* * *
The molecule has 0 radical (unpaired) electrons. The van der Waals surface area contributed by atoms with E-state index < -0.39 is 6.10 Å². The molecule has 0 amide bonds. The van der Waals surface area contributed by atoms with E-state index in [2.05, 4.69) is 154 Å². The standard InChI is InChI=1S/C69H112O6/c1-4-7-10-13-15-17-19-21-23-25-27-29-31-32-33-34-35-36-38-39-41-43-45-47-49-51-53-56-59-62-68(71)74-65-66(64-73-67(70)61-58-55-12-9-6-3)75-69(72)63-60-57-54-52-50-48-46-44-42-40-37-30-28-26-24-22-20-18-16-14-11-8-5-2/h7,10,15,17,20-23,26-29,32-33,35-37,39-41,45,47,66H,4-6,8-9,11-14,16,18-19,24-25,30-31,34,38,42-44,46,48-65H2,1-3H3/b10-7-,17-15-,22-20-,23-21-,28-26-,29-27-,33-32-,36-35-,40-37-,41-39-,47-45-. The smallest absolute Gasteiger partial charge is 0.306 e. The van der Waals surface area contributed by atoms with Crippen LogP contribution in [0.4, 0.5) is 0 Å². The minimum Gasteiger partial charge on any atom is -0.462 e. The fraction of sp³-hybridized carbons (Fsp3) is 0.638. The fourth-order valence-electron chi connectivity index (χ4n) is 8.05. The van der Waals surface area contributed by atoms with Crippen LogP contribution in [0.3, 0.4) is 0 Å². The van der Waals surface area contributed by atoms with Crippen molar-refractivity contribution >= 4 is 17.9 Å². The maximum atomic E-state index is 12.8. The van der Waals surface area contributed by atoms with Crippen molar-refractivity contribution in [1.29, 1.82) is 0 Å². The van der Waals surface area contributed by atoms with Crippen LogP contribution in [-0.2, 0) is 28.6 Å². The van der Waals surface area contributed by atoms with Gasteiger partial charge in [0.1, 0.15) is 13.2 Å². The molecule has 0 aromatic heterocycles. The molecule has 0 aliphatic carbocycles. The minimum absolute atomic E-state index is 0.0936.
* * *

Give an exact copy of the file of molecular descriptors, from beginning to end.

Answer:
The molecule has 0 radical (unpaired) electrons. The van der Waals surface area contributed by atoms with E-state index < -0.39 is 6.10 Å². The molecule has 0 amide bonds. The van der Waals surface area contributed by atoms with E-state index in [2.05, 4.69) is 154 Å². The standard InChI is InChI=1S/C69H112O6/c1-4-7-10-13-15-17-19-21-23-25-27-29-31-32-33-34-35-36-38-39-41-43-45-47-49-51-53-56-59-62-68(71)74-65-66(64-73-67(70)61-58-55-12-9-6-3)75-69(72)63-60-57-54-52-50-48-46-44-42-40-37-30-28-26-24-22-20-18-16-14-11-8-5-2/h7,10,15,17,20-23,26-29,32-33,35-37,39-41,45,47,66H,4-6,8-9,11-14,16,18-19,24-25,30-31,34,38,42-44,46,48-65H2,1-3H3/b10-7-,17-15-,22-20-,23-21-,28-26-,29-27-,33-32-,36-35-,40-37-,41-39-,47-45-. The smallest absolute Gasteiger partial charge is 0.306 e. The van der Waals surface area contributed by atoms with Crippen LogP contribution in [0.4, 0.5) is 0 Å². The minimum Gasteiger partial charge on any atom is -0.462 e. The fraction of sp³-hybridized carbons (Fsp3) is 0.638. The fourth-order valence-electron chi connectivity index (χ4n) is 8.05. The van der Waals surface area contributed by atoms with Crippen LogP contribution in [0.3, 0.4) is 0 Å². The van der Waals surface area contributed by atoms with Crippen molar-refractivity contribution >= 4 is 17.9 Å². The maximum atomic E-state index is 12.8. The van der Waals surface area contributed by atoms with Crippen molar-refractivity contribution in [1.29, 1.82) is 0 Å². The van der Waals surface area contributed by atoms with Crippen LogP contribution in [-0.2, 0) is 28.6 Å². The van der Waals surface area contributed by atoms with Gasteiger partial charge in [0.1, 0.15) is 13.2 Å². The molecule has 0 aromatic heterocycles. The molecule has 0 aliphatic carbocycles. The minimum absolute atomic E-state index is 0.0936.